Jim Lawler '74, '02
From 2007 the Seidenberg School of Computer Science and Information Systems has been empowering people with disabilities in the city of New York with state-of-the-art-technologies. Under the leadership of Professor Jim Lawler, Lubin School of Business, M.B.A., 1974, and Seidenberg, D.P.S., 2002, students of the university have been mentoring people with disabilities at AHRC New York City, a family non-profit organization. The mentoring has been part of an AOK CIS 102W course and an associated outreach program, in which undergraduate students have been one-on-one partnering with people with developmental and intellectual disabilities on life planning skills, practicing with localized i-pad, smartphone and speech technologies. The people with disabilities have been improving their productivity and sociality skills with these technologies. The course and the program have been benefiting both the people with disabilities, in improving their skills with mobile technologies, and the students, in learning about a frequently neglected population of society.
The course and the program have been especially helpful to the students that have been engaged with the people with disabilities. Most of these undergraduate students in the Seidenberg School, and in the Lubin and the Dyson School of Arts and Sciences, have never engaged people with disabilities on personal projects. They have learned in the program that persons with “dis-abilities” have abilities like those without disabilities and have desires to be included not isolated in society. They have learned moreover that the persons with disabilities in the course and the program have foundational skills in mobile smartphone tools, notably younger people with disabilities. The course and the outreach program have been helping the students in gaining learning opportunities on personalized projects with the people with disabilities.
The course and the program have been an exceptionally high incentive for students interested in positions at non-profit organizations, such as AHRC New York City. Students have been involved in paid part-time positions in the semesters and full-time positions upon graduation from the university. Hope Goldfard, Dyson School of Arts and Science, B.A., 2011, has been involved in positions at the non-profit organization since joining Professor Lawler’s CIS 102W Web Design for Non-Profit Organizations course as a psychology student:
"As a major in Psychology, I attended basic courses at Pace that prepared me for my career as a counselor. My actual experience however came when I was in Professor Lawler’s course in 2010, where I partnered with AHRC New York City people with developmental and intellectual disabilities. I guided them in sociality skills with visual resume storytelling. This offered immediate opportunities with this non-profit organization, part-time and full-time; and I am now at the organization full-time. These experiences were enriching and rewarding and inspired me to pursue this profession."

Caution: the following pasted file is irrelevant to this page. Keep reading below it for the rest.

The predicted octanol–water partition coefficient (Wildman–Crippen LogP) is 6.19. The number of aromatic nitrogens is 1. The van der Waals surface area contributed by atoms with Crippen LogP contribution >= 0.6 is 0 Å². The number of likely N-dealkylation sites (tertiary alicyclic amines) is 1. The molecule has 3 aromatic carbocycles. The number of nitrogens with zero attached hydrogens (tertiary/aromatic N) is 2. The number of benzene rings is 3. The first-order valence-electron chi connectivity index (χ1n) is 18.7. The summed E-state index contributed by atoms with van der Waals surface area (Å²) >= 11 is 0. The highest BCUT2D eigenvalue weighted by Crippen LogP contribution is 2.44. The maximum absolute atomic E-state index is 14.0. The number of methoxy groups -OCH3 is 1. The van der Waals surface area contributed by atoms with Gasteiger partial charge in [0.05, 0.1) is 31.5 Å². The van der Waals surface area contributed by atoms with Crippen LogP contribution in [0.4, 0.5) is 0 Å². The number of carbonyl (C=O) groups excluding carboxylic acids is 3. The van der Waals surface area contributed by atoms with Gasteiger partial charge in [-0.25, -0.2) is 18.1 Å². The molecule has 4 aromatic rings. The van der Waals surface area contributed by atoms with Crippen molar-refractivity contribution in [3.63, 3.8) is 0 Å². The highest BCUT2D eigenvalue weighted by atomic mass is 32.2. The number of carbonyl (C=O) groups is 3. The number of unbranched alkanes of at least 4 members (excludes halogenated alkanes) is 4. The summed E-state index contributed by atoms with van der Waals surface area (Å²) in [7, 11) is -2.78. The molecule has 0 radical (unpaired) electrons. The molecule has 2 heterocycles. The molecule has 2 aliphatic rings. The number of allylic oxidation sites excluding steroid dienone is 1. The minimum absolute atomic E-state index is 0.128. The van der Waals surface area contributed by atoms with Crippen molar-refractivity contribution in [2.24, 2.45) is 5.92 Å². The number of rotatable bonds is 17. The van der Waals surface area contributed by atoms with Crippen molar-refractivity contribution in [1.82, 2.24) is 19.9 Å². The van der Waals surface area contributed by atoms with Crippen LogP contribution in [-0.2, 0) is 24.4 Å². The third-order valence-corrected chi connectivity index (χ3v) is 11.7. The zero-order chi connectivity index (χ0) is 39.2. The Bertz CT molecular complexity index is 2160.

Students have moved into paid positions at other non-profit organizations in New York. Throughout the semesters, students have been involved in numerous other projects with people with disabilities sponsored by Professor Lawler, such as the Third Annual AHRC New York City – Carnegie Hall 2015 Concert Program, the Second Annual Bullying and Sexual Assault: Perceptions and Realities in 21st Century Society 2015 Symposium and the Third Annual Disability Film Festival 2015 Marathon: Celebration of People with Disabilities in Films – that have further motivated them to move into the field of developmental disabilities, as a profession in the health sector.
Since 2007 Professor Lawler has involved more than 900 students in his courses and programs at AHRC New York City. The students have helped more than 600 people with developmental and intellectual disabilities at the organization in the semesters. The program has been moving now into the field of inexpensive but interactive mobile and remote technologies in the homes of those with disabilities – consumer fitness, generic health, medication, nutritional and weight monitoring tools - for those desiring to be independent with the power of these tools. The research into specialized tools, such as Google Glass and smart watch state-of-the-art wearables, has been especially exciting for the undergraduate students. The growth of innovation in new smart home “Internet-of-Things” technologies, supporting those with disabilities, will have infinite possibilities for the students and those with disabilities, as the market for managed care technologies is forecasted to be in millions of people with or without disabilities.
This outreach course and program has been a powerful proposition for all undergraduate students at the university. Upon joining the projects of the semesters, students have been initially reserved when they have heard that they will be partnering with people with developmental and intellectual disabilities, not only professional staff. When the students have interacted with them, they have learned that they will be influential partners to them on practicing with life strengthening technologies. “To be in the course or the program provides reward and satisfaction to students at a young age,” concludes Professor Lawler. Overall, this course and program in the Seidenberg School has been part of the movement for disability rights in society and have been recognized with Community Partner Awards and the national Jefferson Award for Community Service.
Pace alumni interested in mentoring people with disabilities at AHRC New York City as non-paid volunteers may contact Professor Lawler at firstname.lastname@example.org.